Lefika La Phodiso, an art therapy centre, held an event for children to celebrate Human Rights Day

To celebrate Human Rights Day, Lefika La Phodiso partnered with Play Africa to create a safe space for children to create and play

Lefika La Phodiso, an art therapy centre in Parktown, held an event for children at Constitutional Hill on 22 March to celebrate Human Rights Day.

The event was attended by dozens of children who were encouraged to participate in arts and crafts. Various workstations were set up for children to create art and beadwork. They could also utilise the foam play blocks.

Rozanne Myburgh, a training co-ordinator at Lefika La Phodiso said, “What we do at Lefika is we train community art councillors and their scope of practice is to work in communities, with communities using art to create support groups and build resilience for children.”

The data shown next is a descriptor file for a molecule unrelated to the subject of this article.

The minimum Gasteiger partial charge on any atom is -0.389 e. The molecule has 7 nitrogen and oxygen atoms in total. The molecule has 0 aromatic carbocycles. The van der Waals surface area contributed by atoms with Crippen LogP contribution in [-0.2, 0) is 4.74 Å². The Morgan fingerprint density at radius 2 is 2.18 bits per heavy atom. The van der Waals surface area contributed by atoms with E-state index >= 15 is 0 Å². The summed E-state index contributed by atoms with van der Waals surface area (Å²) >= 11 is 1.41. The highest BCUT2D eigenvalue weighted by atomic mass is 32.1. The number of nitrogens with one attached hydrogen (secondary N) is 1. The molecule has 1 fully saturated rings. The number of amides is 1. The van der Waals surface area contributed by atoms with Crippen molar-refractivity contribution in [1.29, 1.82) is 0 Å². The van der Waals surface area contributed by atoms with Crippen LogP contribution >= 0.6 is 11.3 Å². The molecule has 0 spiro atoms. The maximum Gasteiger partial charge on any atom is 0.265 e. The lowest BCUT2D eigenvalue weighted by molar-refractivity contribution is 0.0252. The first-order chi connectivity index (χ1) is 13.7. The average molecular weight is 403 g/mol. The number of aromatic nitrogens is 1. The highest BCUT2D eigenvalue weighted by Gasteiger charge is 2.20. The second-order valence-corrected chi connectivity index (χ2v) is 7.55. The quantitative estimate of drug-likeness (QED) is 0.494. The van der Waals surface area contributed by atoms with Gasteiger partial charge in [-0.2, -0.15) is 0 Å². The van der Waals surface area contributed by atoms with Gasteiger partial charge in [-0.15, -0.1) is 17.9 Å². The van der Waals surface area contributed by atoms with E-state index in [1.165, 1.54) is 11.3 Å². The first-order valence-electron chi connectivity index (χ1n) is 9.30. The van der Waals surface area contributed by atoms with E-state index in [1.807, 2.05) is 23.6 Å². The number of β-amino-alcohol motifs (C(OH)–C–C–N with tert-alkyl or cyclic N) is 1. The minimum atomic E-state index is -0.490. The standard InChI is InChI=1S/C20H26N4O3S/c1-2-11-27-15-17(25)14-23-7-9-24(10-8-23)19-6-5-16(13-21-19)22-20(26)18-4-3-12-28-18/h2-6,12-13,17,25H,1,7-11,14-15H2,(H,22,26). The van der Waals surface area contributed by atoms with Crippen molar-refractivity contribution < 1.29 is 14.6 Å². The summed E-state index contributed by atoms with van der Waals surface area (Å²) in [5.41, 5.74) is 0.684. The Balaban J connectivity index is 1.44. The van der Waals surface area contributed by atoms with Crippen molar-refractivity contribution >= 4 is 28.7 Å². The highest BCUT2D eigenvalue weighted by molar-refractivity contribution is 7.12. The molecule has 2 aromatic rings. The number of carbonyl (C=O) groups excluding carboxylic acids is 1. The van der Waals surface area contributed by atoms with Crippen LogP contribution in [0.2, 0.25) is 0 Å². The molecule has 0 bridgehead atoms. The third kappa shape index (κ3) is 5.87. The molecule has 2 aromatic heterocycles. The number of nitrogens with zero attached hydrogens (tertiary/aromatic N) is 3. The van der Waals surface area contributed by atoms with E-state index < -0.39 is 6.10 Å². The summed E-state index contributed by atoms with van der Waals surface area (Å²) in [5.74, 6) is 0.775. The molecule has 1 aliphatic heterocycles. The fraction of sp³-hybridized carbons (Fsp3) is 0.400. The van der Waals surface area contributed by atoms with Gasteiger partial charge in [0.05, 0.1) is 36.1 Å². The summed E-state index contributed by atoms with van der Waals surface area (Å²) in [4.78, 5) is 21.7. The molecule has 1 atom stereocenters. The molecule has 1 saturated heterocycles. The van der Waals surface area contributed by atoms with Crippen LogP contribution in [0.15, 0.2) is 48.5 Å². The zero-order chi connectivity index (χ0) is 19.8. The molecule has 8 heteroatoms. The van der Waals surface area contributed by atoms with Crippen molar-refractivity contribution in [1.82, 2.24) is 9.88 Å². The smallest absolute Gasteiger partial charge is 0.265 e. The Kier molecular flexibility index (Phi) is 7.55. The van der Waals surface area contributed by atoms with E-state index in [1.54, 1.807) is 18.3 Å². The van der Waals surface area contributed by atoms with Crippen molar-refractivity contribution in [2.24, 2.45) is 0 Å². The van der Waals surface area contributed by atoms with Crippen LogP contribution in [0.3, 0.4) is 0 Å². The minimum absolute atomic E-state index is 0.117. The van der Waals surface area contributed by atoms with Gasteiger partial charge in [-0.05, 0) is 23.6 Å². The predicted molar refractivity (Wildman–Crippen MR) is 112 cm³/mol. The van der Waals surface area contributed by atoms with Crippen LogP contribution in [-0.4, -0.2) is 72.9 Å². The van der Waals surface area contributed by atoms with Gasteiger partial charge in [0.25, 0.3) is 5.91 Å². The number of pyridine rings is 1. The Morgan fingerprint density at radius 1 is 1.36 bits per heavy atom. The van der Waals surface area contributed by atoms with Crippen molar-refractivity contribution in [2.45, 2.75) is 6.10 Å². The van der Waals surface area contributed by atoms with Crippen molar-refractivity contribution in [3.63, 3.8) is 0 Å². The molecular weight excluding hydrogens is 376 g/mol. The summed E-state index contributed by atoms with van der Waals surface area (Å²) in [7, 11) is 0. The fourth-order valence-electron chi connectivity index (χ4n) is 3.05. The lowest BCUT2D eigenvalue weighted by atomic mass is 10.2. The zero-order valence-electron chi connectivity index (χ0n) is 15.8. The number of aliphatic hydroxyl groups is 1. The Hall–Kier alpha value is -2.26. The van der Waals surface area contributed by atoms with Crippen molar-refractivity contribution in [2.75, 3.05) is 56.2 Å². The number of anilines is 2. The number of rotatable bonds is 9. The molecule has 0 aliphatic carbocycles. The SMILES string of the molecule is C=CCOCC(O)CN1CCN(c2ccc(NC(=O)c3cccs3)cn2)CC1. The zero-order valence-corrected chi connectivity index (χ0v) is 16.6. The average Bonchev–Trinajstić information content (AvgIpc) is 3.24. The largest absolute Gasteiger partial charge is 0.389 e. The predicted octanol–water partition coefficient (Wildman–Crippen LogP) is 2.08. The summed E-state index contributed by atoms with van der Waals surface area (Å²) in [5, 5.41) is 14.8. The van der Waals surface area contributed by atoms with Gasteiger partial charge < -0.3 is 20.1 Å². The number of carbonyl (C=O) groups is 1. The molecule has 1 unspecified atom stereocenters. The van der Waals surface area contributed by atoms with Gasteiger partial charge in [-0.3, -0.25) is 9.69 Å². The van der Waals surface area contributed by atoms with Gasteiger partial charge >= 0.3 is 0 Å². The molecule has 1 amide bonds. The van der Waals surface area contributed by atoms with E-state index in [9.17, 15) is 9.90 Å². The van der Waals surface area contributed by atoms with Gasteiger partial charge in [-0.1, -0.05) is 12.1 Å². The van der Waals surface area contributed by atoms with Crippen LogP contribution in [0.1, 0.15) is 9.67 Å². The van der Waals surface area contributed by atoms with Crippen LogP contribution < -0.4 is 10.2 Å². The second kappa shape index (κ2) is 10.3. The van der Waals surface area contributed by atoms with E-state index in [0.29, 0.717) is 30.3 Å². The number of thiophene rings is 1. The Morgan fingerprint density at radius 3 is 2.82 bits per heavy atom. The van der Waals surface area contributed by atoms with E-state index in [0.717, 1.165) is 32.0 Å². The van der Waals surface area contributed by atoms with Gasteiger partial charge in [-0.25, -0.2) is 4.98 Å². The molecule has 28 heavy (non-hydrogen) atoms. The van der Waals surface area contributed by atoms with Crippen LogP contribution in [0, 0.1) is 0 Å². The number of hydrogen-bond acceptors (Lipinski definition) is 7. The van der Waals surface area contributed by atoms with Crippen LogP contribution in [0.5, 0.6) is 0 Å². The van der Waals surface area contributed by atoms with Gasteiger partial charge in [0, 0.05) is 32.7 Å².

Play Africa, a non-profit organisation aimed at creating children’s museums, partnered with Lefika La Phodiso to create the safe environment for children to play at Constitution Hill.

Gretchen Wilson-Prangley, the CEO of Play Africa said, “We really showcase a statistic from Unicef that says 71 per cent of South African children do not have access to safe play environments. We really believe that demonstrates a real play crisis and a crisis that we really need to respond to in our society.

”I think one of the challenges that we face is that many people see play and experiential learning as a ‘nice to have’ and not a ‘have to have’ but we believe play is a basic human right for all children and it’s a way in which children make sense of the world.”

The organisations work on a volunteer basis and many part-time volunteers were present on the day to facilitate the children in creating and playing. Futhi Mbongwe, a volunteer for Play Africa, said her passion is to make play a way of learning for kids. “Also, the concept where we can create a space for kids where they can come and play and experience a lot of aspects of learning. I think it’s interesting because it’s something that we don’t have much of in South Africa so I think it’s [a move in] the right direction.”

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